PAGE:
Wildly Sustainable

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Wildly Sustainable
Concerned with conservation, a biotechnologist creates sustainably sourced Omega-3 powerhouse supplements you can feel great about giving your dog.

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When Harald Fisker, a Danish-born biotechnologist, was travelling in Alaska in the late nineties for his career in fish processing, he kept hearing stories that disturbed him. Large boats moving through northern waters were not able to get out of harbour because of the large piles of fish waste. Harald had encountered a similar problem when he worked in Norway: the body of the fish was processed but the rest of it—the head, tail, and frame—was discharged into the sea.

“It’s big pollution and an enormous waste, and it’s not really necessary,” observes Harald. “You can’t use all of the fish but you can use most of it.”

Seeing an opportunity to make the fish processing industry more sustainable and help the environment at the same time, Harald left the corporate world where he had worked for several decades and started his own business, Grizzly Pet Products, a company that takes surplus, human-grade fish parts and transforms them into high quality supplements for dogs and cats. “Dogs, especially large dogs, have always been close to my heart,” says Harald, adding, “I love shepherds; I grew up with them.”

Wanting to make the highest quality products possible, Harald even designed and built his own plants in Alaska. There, he extracts oil and meal from human quality fish products. The oil and meal is then packaged in his own facilities in Washington state. “It is important to me that I know from source to customer what we are doing,” he explains.

One of the cornerstone products for Grizzly Pet Products—named for the massive bear that thrives on wild salmon—is their Wild Alaskan Salmon Oil. It is rich in omega-3 fatty acids such as EPA and DHA, which play a vital role in pet health. Aside from producing a healthy skin and coat, fatty acids support cardiovascular, immune, and cognitive functions. Fish oils are an excellent source of omega-3 fatty acids for pets because they are readily absorbed. Fatty acids found in plant sources such as flax seed must be converted by the pet’s metabolism before they can be taken up, and a significant amount of nutrients are lost in the process.

Harald, who has a Masters degree in biotechnology, is adamant about using only wild Alaskan salmon that forage on a diverse array of nutrient-rich organisms. “Farmed salmon these days have a totally different composition than the wild salmon that still feed in the ocean,” notes Harald. He says farmed salmon are fed vegetable oils, which are higher in omega-6 fatty acids than in omega-3s. The scientist estimates it takes up to 40 percent more farmed salmon oil to yield the amount of omega-3s found in the wild-sourced product.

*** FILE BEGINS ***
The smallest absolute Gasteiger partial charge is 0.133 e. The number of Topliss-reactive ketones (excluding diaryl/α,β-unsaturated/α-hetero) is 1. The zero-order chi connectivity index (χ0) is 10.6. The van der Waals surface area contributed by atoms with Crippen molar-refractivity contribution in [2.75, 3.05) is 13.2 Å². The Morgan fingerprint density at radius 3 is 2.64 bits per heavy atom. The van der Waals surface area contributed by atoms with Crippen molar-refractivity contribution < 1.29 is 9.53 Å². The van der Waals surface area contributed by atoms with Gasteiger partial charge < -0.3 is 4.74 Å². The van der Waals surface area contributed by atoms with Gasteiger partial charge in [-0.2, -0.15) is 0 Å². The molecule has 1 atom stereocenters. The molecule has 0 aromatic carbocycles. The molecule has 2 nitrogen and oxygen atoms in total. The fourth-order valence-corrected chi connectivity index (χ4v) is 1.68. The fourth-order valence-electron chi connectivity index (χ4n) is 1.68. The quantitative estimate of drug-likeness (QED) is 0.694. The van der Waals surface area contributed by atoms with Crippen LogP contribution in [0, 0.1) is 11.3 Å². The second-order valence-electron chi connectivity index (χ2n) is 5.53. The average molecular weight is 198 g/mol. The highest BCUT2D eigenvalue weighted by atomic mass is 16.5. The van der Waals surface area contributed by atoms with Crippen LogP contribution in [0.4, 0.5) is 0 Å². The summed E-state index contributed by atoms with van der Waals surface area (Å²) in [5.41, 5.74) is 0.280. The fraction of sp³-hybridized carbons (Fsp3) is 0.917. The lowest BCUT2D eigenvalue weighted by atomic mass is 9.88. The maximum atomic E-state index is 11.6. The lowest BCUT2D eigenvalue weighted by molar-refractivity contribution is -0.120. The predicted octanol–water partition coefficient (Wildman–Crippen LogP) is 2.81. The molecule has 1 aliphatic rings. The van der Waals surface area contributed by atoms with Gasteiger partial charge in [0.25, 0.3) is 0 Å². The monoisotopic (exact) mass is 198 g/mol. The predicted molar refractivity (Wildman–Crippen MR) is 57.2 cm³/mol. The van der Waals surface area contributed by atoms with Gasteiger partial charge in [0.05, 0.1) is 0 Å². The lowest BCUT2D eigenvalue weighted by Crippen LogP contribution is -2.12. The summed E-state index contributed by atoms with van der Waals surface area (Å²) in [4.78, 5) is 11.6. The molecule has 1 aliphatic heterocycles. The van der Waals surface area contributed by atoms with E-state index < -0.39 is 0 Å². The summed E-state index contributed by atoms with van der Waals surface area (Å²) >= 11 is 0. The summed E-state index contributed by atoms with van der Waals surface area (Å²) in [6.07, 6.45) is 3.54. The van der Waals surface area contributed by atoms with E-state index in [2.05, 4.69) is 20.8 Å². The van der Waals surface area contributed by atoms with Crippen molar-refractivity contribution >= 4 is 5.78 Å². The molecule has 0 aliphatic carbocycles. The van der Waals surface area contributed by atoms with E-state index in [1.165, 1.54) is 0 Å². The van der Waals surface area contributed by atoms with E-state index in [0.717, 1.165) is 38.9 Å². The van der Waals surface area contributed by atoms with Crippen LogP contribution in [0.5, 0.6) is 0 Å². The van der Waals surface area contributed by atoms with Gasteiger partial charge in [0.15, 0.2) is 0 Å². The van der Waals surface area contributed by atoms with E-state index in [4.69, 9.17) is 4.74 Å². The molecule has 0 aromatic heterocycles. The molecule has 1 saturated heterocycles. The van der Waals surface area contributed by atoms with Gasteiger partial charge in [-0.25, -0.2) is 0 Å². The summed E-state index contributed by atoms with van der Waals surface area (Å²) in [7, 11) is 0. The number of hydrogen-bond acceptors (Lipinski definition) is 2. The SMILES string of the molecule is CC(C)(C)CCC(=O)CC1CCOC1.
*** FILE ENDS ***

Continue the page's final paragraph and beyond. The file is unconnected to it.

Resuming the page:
In addition to Wild Salmon Oil, Harald produces the more economical Wild Pollock Oil. “It’s a very good alternative if you want to supplement your pet’s food with something that will keep the coat nice, and away from dryness and itchiness,” he comments, “but it is not quite as high in the omega-3 profile as the salmon oil.” Harald says it is also beneficial to alternate the two products.

While the biotechnologist sources his wild salmon and pollock from Alaska, he gets another of his key ingredients—krill—from Antarctica. For several years, Harald had heard about the powerful antioxidant properties of Antarctic krill but was reluctant to use it because he knew the tiny crustacean was a primary food source for many large Antarctic animals such as whales, seals, birds, and fish.  

He consulted the major companies that harvest krill in Antarctica and discovered that they adhered to standards set forth by internationally recognized groups such as the World Wildlife Fund (WWF) and the Commission for the Conservation of Antarctic Marine Living Resources (CCAMLR). The latter limits the amount of krill being caught to protect all aspects of the Antarctic ecosystem.

“The biomass in the Antarctic is enormous, and it is just a tiny fraction that is being caught,” explains Harald, adding, “They are taking less than one percent of the re-growth of krill per year.”

When he was certain the harvesting of Antarctic krill was sustainable, the biotechnologist incorporated it into two of his products, Grizzly Krill Oil and Grizzly Joint Aid. Wild krill contains a substance called Astaxanthin, which produces the arthropod’s deep red colour. Astaxanthin is a powerful antioxidant that fights free radicals detrimental to pet health. Harald notes his krill oil for pets contains a high amount of this potent antioxidant, up to eight times more than that found in krill oil supplements for people.  

Wild Antarctic krill oil is also an important part of the biotechnologist’s joint supplement, Grizzly Joint Aid. While this product contains standard ingredients such as glucosamine and chondroitin, substances that have been shown to support tissues and cartilage, the wild Antarctic krill oil facilitates absorption of all nutrients. This is especially important for senior pets, whose digestion slows as they age.

Recently, Harald has diversified and added a “super food” to his line of high-quality supplements. The first and primary ingredient of the pet food is, not surprisingly, wild Alaskan salmon. Harald feels proud to be putting this precious resource, previously being wasted, to good use. Looking back on his early days in the fish processing industry, the biotechnologist says that perhaps 60 percent of the fish
was used.

 “Maybe we are going closer to using 89 percent all the time,” Harald reflects, adding, “That feels good.”

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